It took a single money transfer, at 08:37 in the morning of September 15, 2008, for German state development bank KfW to earn the title “Germany’s stupidest bank.”
The banner headline by Germany’s tabloid Bild newspaper came after the bank’s IT system sent some €320 million, or $361 million, to none other than Lehman Brothers, even though by that time it was already clear that the U.S. bank was bust.
That is long since water under the bridge now. Business is booming for KfW, Germany’s third-largest bank, which is 80-percent owned by the federal government and 20 percent by the 16 regional states.
While bigger private banking rivals Deutsche Bank and Commerzbank are still battling with the fallout of the financial crisis, and European banking stocks are struggling across the board, KfW has rebounded well. It’s been aided by its access to fresh capital at record-low interest rates, thanks to the state guarantee that underpins its business.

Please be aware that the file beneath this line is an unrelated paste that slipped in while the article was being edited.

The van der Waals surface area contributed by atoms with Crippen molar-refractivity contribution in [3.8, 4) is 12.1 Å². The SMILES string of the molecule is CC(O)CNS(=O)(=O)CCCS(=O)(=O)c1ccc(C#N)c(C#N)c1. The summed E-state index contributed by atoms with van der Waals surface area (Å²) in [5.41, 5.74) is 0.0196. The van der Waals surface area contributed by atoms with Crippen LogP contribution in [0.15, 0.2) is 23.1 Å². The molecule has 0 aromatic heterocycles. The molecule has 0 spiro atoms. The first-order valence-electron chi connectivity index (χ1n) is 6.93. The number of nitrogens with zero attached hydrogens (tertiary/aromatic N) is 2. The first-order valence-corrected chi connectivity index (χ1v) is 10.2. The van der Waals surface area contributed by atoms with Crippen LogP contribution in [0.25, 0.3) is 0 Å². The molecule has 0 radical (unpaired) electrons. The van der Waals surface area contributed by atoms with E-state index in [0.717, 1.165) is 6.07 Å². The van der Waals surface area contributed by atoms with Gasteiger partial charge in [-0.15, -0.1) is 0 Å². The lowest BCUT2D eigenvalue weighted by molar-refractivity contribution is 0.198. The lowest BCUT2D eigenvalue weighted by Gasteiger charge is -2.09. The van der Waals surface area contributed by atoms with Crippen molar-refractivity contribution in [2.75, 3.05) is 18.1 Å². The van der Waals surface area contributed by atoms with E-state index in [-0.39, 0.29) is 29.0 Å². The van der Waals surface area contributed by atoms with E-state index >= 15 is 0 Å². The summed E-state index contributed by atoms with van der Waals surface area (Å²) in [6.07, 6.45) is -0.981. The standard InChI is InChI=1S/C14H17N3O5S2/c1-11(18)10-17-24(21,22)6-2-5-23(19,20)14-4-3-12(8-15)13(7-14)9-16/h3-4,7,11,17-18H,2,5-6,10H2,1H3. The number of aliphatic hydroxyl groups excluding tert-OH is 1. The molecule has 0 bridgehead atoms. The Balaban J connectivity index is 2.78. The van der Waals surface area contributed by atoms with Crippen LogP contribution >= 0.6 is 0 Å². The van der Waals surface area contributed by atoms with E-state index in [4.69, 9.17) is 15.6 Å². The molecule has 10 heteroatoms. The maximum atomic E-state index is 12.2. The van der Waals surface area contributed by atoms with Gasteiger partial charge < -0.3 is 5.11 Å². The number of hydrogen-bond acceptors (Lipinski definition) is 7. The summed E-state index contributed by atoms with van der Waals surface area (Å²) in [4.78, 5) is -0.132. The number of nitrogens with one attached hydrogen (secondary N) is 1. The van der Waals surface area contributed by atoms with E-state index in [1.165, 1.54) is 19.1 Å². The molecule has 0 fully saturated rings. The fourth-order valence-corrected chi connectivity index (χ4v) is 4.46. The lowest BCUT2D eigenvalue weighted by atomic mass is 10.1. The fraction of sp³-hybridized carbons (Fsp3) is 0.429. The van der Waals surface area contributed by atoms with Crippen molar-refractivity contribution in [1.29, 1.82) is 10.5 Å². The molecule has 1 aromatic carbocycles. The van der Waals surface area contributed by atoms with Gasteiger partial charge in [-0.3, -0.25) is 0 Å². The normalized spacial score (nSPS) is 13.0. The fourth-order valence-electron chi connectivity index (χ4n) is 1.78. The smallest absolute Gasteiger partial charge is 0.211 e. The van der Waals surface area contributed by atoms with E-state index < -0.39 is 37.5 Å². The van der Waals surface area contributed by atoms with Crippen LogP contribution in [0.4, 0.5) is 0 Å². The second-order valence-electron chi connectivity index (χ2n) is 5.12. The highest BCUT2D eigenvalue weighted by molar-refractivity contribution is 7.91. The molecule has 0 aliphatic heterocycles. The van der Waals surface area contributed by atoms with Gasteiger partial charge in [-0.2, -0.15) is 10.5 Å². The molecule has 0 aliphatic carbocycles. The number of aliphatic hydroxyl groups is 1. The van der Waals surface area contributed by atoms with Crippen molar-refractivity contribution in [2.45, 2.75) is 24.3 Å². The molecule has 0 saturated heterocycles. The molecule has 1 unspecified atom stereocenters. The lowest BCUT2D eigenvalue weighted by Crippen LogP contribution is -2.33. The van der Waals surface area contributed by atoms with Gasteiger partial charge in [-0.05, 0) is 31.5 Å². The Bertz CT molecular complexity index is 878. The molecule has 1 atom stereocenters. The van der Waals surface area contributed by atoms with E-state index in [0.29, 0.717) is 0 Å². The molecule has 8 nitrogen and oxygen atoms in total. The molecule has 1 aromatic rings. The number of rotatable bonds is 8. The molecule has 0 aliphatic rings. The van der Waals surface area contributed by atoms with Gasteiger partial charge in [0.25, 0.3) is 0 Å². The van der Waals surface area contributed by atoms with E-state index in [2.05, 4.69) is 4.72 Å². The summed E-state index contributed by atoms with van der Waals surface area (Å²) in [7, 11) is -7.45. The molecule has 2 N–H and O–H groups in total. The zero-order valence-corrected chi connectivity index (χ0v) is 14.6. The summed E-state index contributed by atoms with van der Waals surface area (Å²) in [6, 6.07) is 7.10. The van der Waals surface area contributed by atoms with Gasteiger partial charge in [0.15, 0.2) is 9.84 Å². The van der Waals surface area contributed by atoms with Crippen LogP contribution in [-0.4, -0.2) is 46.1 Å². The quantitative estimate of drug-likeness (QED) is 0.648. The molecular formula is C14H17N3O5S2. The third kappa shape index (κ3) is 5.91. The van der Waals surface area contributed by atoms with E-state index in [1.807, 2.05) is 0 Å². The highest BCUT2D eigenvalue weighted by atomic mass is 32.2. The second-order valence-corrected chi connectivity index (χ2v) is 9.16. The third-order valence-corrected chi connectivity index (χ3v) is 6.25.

Its net profit for 2015 will likely exceed €2 billion, up from €1.5 billion in 2014, management board member Günther Bräunig said last week. Compare that to Deutsche Bank, which lost a record €6.8 billion last year and has watched its share price plunge to record lows as a result.
“It was definitely a very pleasing business year, also as far as profits were concerned,” Mr. Bräunig said.
The key question now facing a state-owned bank like KfW: What should it do with the profits? The bank’s political minders will be watching it closely.